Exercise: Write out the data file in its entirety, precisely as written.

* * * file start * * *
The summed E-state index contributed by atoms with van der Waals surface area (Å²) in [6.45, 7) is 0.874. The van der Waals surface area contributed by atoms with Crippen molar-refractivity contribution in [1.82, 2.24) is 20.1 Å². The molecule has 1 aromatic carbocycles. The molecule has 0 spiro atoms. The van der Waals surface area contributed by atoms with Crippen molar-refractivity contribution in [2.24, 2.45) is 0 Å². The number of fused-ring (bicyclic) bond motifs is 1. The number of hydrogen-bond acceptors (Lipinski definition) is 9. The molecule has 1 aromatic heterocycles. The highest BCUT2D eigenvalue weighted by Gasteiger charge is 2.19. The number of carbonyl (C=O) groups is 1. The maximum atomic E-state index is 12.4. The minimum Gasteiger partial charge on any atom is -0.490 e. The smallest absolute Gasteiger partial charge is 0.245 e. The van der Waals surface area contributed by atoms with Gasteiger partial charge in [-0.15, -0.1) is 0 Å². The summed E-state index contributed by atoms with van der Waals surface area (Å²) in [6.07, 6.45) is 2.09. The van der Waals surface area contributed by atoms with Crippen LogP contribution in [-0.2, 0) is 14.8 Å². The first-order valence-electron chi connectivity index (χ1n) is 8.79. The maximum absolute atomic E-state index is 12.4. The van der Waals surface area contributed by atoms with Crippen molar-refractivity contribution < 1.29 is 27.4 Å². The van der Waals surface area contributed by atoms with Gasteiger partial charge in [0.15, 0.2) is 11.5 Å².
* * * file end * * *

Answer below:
The summed E-state index contributed by atoms with van der Waals surface area (Å²) in [6.45, 7) is 0.874. The van der Waals surface area contributed by atoms with Crippen molar-refractivity contribution in [1.82, 2.24) is 20.1 Å². The molecule has 1 aromatic carbocycles. The molecule has 0 spiro atoms. The van der Waals surface area contributed by atoms with Crippen molar-refractivity contribution in [2.24, 2.45) is 0 Å². The number of fused-ring (bicyclic) bond motifs is 1. The number of hydrogen-bond acceptors (Lipinski definition) is 9. The molecule has 1 aromatic heterocycles. The highest BCUT2D eigenvalue weighted by Gasteiger charge is 2.19. The number of carbonyl (C=O) groups is 1. The maximum atomic E-state index is 12.4. The minimum Gasteiger partial charge on any atom is -0.490 e. The smallest absolute Gasteiger partial charge is 0.245 e. The van der Waals surface area contributed by atoms with Gasteiger partial charge in [-0.15, -0.1) is 0 Å². The summed E-state index contributed by atoms with van der Waals surface area (Å²) in [6.07, 6.45) is 2.09. The van der Waals surface area contributed by atoms with Crippen LogP contribution in [-0.2, 0) is 14.8 Å². The first-order valence-electron chi connectivity index (χ1n) is 8.79. The maximum absolute atomic E-state index is 12.4. The van der Waals surface area contributed by atoms with Crippen molar-refractivity contribution < 1.29 is 27.4 Å². The van der Waals surface area contributed by atoms with Gasteiger partial charge in [0.15, 0.2) is 11.5 Å².